#GirlBoner Growing Up: 5 Surprising Facts

At my recent gig in Brooklyn, I sang a song by K’s Choice called Breakfast. It tells a sweet story about a young brother and sister who find their parents entangled on the kitchen floor and think, “There must be an easier way to make breakfast!”

Funny, right? People tend to chuckle when they hear the tune, probably partly because it’s so darn relatable. We all misunderstand certain sex-related things early on. Most of us learn relatively little about sex overall until we’re—well, having it.

Yep! Pretty much sums up what I knew beforehand.

Pretty much sums up what I knew beforehand…

I don’t know about you, but I wish I’d known these sexy tidbits much earlier on:

1. A blowjob involves no blowing. Okay, maybe that didn’t surprise any of you. But when I first heard that a blowjob was something a woman did with her mouth to a man’s penis, I assumed it involved some sort of air expulsion. (Hello. Why don’t we call it a suck-job? A suck-gift? Suck-hobby? Hmm…) Unless there’s some technique I’m unaware of, no blowing is involved—for anyone who’s actually wondering.

2. Like guys, many pubescent girls orgasm in their sleep. This little known fact is one parents should consider discussing with their adolescent daughters, says sex and relationship expert, Laura Berman, PhD. Girls should know that nocturnal climaxing is normal if or when it happens, and that exploring related feelings through masturbation a natural, potentially wonderful thing.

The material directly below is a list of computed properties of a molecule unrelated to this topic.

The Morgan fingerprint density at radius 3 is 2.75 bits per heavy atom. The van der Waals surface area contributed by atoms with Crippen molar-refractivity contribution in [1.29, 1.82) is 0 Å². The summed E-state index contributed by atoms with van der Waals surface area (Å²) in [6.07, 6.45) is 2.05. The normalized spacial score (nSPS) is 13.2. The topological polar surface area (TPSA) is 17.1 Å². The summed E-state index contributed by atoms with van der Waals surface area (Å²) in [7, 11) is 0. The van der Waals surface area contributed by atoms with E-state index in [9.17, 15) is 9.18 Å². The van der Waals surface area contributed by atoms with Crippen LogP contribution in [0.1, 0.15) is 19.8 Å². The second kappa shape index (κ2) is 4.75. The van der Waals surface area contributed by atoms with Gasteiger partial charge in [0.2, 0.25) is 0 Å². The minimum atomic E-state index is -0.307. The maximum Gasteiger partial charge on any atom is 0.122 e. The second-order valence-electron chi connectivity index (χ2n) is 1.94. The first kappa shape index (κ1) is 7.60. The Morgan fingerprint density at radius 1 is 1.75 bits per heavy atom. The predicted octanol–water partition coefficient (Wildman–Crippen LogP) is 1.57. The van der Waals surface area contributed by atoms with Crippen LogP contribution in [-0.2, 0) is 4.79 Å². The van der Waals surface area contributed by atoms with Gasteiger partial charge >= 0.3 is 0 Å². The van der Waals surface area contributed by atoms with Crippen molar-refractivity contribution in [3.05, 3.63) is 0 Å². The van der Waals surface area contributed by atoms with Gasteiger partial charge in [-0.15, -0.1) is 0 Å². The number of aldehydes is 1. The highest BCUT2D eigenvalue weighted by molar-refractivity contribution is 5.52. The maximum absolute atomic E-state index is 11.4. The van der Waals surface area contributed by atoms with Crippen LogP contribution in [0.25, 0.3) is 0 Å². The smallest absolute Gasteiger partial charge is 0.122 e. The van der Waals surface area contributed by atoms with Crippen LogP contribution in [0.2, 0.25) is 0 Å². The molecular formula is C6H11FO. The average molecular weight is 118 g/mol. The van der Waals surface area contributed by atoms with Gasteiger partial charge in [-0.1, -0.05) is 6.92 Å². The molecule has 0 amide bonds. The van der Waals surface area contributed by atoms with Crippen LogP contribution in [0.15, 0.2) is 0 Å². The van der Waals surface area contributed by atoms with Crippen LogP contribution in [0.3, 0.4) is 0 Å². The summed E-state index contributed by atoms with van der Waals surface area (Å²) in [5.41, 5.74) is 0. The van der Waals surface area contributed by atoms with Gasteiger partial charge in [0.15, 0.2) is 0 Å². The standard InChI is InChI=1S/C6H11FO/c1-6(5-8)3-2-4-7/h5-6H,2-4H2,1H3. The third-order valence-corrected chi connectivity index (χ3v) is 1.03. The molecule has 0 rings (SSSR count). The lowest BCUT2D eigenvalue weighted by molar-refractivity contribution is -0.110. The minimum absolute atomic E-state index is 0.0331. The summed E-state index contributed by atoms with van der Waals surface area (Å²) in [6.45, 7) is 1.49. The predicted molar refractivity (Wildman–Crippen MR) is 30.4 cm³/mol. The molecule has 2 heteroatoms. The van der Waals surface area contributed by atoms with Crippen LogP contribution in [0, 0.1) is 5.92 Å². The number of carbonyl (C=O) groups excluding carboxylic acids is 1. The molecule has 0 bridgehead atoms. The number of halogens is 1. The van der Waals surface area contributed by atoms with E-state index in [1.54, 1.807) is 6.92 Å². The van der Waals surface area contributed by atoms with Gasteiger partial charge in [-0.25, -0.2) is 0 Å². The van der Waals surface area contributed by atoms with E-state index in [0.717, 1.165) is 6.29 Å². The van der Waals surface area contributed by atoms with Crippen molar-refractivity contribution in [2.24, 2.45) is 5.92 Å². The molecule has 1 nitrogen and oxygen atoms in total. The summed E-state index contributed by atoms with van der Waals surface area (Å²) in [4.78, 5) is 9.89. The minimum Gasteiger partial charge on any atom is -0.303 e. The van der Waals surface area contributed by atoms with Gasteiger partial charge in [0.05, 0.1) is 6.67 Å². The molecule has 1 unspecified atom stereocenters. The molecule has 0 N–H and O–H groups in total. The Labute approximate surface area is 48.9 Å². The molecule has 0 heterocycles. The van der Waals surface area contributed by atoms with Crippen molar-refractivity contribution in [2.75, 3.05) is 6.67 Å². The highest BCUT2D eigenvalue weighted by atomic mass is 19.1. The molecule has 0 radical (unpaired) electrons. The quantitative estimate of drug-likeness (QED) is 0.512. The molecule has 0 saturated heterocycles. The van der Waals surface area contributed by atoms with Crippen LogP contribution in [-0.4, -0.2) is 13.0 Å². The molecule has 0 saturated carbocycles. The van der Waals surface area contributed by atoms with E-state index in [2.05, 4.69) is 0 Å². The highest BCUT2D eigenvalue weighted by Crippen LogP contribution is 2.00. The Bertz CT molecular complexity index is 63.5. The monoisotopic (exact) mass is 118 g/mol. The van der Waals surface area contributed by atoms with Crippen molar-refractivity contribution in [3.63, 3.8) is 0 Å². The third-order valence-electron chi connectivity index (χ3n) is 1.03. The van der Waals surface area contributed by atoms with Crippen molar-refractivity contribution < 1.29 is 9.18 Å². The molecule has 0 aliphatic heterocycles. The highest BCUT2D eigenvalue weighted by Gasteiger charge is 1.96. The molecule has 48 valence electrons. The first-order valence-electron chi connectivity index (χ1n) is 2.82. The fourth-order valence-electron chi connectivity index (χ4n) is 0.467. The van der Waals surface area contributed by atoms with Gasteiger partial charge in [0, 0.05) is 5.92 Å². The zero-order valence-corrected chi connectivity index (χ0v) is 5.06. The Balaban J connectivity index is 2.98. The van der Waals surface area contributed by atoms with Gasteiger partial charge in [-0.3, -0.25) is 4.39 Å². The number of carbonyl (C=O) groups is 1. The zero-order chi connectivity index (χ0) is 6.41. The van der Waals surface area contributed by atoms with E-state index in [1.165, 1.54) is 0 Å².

3. Women have wet dreams, too. Even into adulthood, sexy dreams produce physiological reactions. While whether you’ve had a wet dream may seem like a no brainer, female hard-ons and ejaculates are a lot less obvious than men’s. So ladies, if you’ve ever woken from an erotic dream, there’s a reasonable chance that your pussy really purred during the night! If you haven’t already, take note next time. When you find yourself seemingly postcoital, why not turn your dream into reality? (Just a thought! Better than coffee, IMHO.)

4. Females really do get boners—and not merely in the overall sense we celebrate here. The clitoris—aka, the pleasure button—starts out identical to the penis at birth and contains erectile tissue. When we’re aroused, it fills with blood, swelling up, protruding and becoming even more sensitive to touch. (No wonder it feels so good.) Unlike the penis, clitoral erections linger for a while after orgasm.

5. Girls pressure guys to have sex, and guys don’t always want it. The stereotypes about guys always desiring sex and girls rarely wanting it run so rampant that many young males feel ashamed if they don’t want sex. Similarly, many girls who desire sex more so than their male counterparts feel that there’s something wrong with them. Each case is different, say many sexuality experts, and matters like individual maturity, education and self-esteem tend to play far bigger roles than gender when it comes to sexual desire. The same applies in adulthood. What’s important is that we forge relationships with our bodies, our sexuality and our partners by which we feel healthy and satisfied.

For more on the importance of discussing sexuality with kidlets, check out my latest post for the National Eating Disorders Association: 

Click to photo to read on...

(To read on, click the photo.)

I’d love to hear from you! What facts about sex surprised you? Any funny stories to share? Or questions you’re still wondering about? All respectful comments are welcome. For more GB chit chat, join me on Twitter (#GirlBoner) and the Girl Boner Facebook page.

The Highly Sensitive Clitoris

I adore my clitoris, now that I know what and where it is.